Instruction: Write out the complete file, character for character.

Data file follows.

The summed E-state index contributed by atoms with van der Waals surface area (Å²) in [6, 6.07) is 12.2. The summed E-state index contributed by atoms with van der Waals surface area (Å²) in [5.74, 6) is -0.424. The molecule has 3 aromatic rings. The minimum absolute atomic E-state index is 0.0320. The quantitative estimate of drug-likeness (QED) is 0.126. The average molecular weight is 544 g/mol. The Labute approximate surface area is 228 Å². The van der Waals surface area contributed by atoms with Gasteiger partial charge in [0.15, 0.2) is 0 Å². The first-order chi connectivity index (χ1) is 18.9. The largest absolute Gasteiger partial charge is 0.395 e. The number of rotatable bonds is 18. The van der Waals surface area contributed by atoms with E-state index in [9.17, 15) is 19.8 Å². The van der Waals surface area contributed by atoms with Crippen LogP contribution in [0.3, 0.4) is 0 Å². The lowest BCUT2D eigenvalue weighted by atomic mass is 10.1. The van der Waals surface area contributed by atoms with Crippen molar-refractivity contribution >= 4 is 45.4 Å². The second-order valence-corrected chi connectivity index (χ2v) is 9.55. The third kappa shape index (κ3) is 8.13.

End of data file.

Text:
The summed E-state index contributed by atoms with van der Waals surface area (Å²) in [6, 6.07) is 12.2. The summed E-state index contributed by atoms with van der Waals surface area (Å²) in [5.74, 6) is -0.424. The molecule has 3 aromatic rings. The minimum absolute atomic E-state index is 0.0320. The quantitative estimate of drug-likeness (QED) is 0.126. The average molecular weight is 544 g/mol. The Labute approximate surface area is 228 Å². The van der Waals surface area contributed by atoms with Gasteiger partial charge in [0.15, 0.2) is 0 Å². The first-order chi connectivity index (χ1) is 18.9. The largest absolute Gasteiger partial charge is 0.395 e. The number of rotatable bonds is 18. The van der Waals surface area contributed by atoms with E-state index in [9.17, 15) is 19.8 Å². The van der Waals surface area contributed by atoms with Crippen LogP contribution in [0.3, 0.4) is 0 Å². The lowest BCUT2D eigenvalue weighted by atomic mass is 10.1. The van der Waals surface area contributed by atoms with Crippen molar-refractivity contribution >= 4 is 45.4 Å². The second-order valence-corrected chi connectivity index (χ2v) is 9.55. The third kappa shape index (κ3) is 8.13.